According to a recent survey by UnitedHealth Group, only 60% of physicians know what an ACO is. From this group, 28% indicated that they were considering joining/forming an ACO. That translates into the fact that less than 20% of the physicians surveyed are planning to participate in an ACO in some way.
A study by Leavitt Partners indicates that there are 164 identified ACOs spread across 41 states. The states with the most ACOs are CA, MI, OH, TX and WI. States with the no ACOs include AL, AK, AR, DE, DC, ID, KS, MS, NV, ND, RI, VT and WV. These ACOs are being sponsored by hospitals, hospital systems, insurers, joint ventures between insurers and hospitals/hospital systems, etc. Nearly 100 of these ACOs are sponsored by hospital systems, 38 by medical groups, and 27 by insurers.
As I mentioned, multiple physician and hospital organizations are asking me, “Should we participate in an ACO?” My response is usually the same – look at the competitive marketplace, ask yourself if you have several million in cash sitting around collecting dust, an underutilized IT shop, etc. What is your relationship with the medical staff, or conversely, the hospital CEO – do you trust each other to be business partners going forward? Where are you going to find real-time case management services?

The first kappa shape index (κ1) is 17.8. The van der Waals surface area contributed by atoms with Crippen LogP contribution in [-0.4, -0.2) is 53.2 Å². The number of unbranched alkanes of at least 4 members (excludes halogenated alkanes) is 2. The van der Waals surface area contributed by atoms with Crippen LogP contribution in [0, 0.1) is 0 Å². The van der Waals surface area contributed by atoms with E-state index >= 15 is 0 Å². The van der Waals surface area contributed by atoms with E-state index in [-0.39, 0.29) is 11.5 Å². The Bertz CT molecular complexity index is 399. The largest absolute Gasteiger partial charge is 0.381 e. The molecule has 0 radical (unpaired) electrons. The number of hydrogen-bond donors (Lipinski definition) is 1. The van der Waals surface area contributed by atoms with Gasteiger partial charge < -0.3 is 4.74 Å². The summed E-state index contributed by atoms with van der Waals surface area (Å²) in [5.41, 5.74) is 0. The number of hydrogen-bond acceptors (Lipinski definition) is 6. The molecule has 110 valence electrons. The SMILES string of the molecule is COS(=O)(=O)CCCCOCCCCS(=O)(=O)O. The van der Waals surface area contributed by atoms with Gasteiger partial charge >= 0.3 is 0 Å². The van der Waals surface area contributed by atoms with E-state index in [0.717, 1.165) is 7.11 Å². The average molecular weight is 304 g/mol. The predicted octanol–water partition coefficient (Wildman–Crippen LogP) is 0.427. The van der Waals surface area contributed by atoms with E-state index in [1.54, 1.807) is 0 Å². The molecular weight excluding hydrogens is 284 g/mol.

The decision to participate in an ACO is a serious and far-reaching decision. Have you done your economic, political, and organizational homework to maximize your chances of success?
Unless you can answer affirmatively to all of these questions, I would be extremely cautious about moving forward.
I spent a part of my afternoon today speaking with a financial analyst from one of Wall Street’s best-known firms (yes, there are still a couple of them still around). The topic of conversation was how quickly will ACOs grow and what will their market penetration be in 2016.
This individual had no doubt that ACOs are here to stay and wanted to know which model would be the dominant player in five years. I tried to explain to him that his view was not a sure thing; that providers are, in most ways, risk averse. Telling a Wall Street venture capitalist that someone is risk averse is not a pleasant thing to do.
I rattled off the usual litany of issues – that of the nine original demonstration projects only one (Marshfield) made a reasonable profit for their efforts. That it was going to be hard enough for physicians to partner with hospitals, but for physicians and hospitals to partner with insurance companies might still be a stretch. That the level of capital that needed to be invested to make ACOs truly functional is unreachable for most provider organizations that I work with, etc.
I don’t think that I was successful in getting my point across. He explained that “The Street” saw this as the next big thing. For anyone who has had their retirement plans delayed or have had to continue working to pay for their kids college, betting on Wall Street’s vision of the ‘next big thing’ should be interesting, to say the least.
Don Michaels, PhD is vice president, strategic and advisory services, for Hayes Management Consulting and teaches healthcare IT for the Harvard School of Public Health.